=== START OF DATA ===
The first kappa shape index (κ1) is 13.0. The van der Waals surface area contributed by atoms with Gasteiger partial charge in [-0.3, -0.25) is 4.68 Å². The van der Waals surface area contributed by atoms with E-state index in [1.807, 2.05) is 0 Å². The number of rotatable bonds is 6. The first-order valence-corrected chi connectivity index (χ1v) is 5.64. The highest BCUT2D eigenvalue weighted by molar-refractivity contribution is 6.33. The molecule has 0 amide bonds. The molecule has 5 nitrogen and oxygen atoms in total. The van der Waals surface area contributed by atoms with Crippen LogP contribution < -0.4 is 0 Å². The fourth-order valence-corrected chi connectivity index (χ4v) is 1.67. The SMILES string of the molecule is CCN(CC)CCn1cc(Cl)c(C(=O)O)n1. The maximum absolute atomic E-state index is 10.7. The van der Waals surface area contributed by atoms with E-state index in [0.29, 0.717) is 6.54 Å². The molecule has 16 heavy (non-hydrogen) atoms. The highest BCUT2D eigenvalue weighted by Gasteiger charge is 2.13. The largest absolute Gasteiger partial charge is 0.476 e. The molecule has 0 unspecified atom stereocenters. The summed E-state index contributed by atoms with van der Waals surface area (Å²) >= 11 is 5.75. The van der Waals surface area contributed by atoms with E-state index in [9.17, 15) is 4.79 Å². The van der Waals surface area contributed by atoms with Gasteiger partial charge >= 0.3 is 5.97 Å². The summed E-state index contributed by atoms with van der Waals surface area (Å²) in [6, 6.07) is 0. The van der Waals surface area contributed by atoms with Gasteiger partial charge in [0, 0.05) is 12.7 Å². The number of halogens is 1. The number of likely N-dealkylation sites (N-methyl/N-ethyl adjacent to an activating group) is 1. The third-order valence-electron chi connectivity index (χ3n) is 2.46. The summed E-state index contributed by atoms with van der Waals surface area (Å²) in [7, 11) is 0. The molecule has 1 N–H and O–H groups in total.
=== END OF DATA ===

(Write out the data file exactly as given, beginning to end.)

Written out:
The first kappa shape index (κ1) is 13.0. The van der Waals surface area contributed by atoms with Gasteiger partial charge in [-0.3, -0.25) is 4.68 Å². The van der Waals surface area contributed by atoms with E-state index in [1.807, 2.05) is 0 Å². The number of rotatable bonds is 6. The first-order valence-corrected chi connectivity index (χ1v) is 5.64. The highest BCUT2D eigenvalue weighted by molar-refractivity contribution is 6.33. The molecule has 0 amide bonds. The molecule has 5 nitrogen and oxygen atoms in total. The van der Waals surface area contributed by atoms with Crippen LogP contribution < -0.4 is 0 Å². The fourth-order valence-corrected chi connectivity index (χ4v) is 1.67. The SMILES string of the molecule is CCN(CC)CCn1cc(Cl)c(C(=O)O)n1. The maximum absolute atomic E-state index is 10.7. The van der Waals surface area contributed by atoms with E-state index in [0.29, 0.717) is 6.54 Å². The molecule has 16 heavy (non-hydrogen) atoms. The highest BCUT2D eigenvalue weighted by Gasteiger charge is 2.13. The largest absolute Gasteiger partial charge is 0.476 e. The molecule has 0 unspecified atom stereocenters. The summed E-state index contributed by atoms with van der Waals surface area (Å²) >= 11 is 5.75. The van der Waals surface area contributed by atoms with E-state index in [9.17, 15) is 4.79 Å². The van der Waals surface area contributed by atoms with Gasteiger partial charge >= 0.3 is 5.97 Å². The summed E-state index contributed by atoms with van der Waals surface area (Å²) in [6, 6.07) is 0. The van der Waals surface area contributed by atoms with Gasteiger partial charge in [0, 0.05) is 12.7 Å². The number of halogens is 1. The number of likely N-dealkylation sites (N-methyl/N-ethyl adjacent to an activating group) is 1. The third-order valence-electron chi connectivity index (χ3n) is 2.46. The summed E-state index contributed by atoms with van der Waals surface area (Å²) in [7, 11) is 0. The molecule has 1 N–H and O–H groups in total.